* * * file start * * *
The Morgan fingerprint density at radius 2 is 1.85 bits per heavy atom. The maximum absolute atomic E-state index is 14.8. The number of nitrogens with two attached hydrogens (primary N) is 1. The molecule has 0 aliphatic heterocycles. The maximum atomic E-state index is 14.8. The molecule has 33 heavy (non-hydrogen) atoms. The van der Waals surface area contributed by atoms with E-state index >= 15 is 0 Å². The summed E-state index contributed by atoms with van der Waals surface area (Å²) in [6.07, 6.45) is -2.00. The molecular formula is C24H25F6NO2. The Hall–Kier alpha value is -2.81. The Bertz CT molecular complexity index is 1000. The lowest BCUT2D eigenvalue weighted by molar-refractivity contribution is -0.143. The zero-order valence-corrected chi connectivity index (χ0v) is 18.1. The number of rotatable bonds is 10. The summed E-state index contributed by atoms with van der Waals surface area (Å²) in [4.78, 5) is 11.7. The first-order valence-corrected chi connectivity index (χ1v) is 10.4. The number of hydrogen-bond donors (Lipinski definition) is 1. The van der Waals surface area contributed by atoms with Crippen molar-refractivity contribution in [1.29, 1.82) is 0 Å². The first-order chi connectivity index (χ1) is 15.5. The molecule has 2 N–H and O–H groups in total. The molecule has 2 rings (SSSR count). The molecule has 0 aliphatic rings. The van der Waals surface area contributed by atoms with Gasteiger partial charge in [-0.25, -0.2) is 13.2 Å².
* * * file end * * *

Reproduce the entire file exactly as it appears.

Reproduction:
The Morgan fingerprint density at radius 2 is 1.85 bits per heavy atom. The maximum absolute atomic E-state index is 14.8. The number of nitrogens with two attached hydrogens (primary N) is 1. The molecule has 0 aliphatic heterocycles. The maximum atomic E-state index is 14.8. The molecule has 33 heavy (non-hydrogen) atoms. The van der Waals surface area contributed by atoms with E-state index >= 15 is 0 Å². The summed E-state index contributed by atoms with van der Waals surface area (Å²) in [6.07, 6.45) is -2.00. The molecular formula is C24H25F6NO2. The Hall–Kier alpha value is -2.81. The Bertz CT molecular complexity index is 1000. The lowest BCUT2D eigenvalue weighted by molar-refractivity contribution is -0.143. The zero-order valence-corrected chi connectivity index (χ0v) is 18.1. The number of rotatable bonds is 10. The summed E-state index contributed by atoms with van der Waals surface area (Å²) in [4.78, 5) is 11.7. The first-order valence-corrected chi connectivity index (χ1v) is 10.4. The number of hydrogen-bond donors (Lipinski definition) is 1. The van der Waals surface area contributed by atoms with Crippen molar-refractivity contribution in [1.29, 1.82) is 0 Å². The first-order chi connectivity index (χ1) is 15.5. The molecule has 2 N–H and O–H groups in total. The molecule has 2 rings (SSSR count). The molecule has 0 aliphatic rings. The van der Waals surface area contributed by atoms with Gasteiger partial charge in [-0.25, -0.2) is 13.2 Å².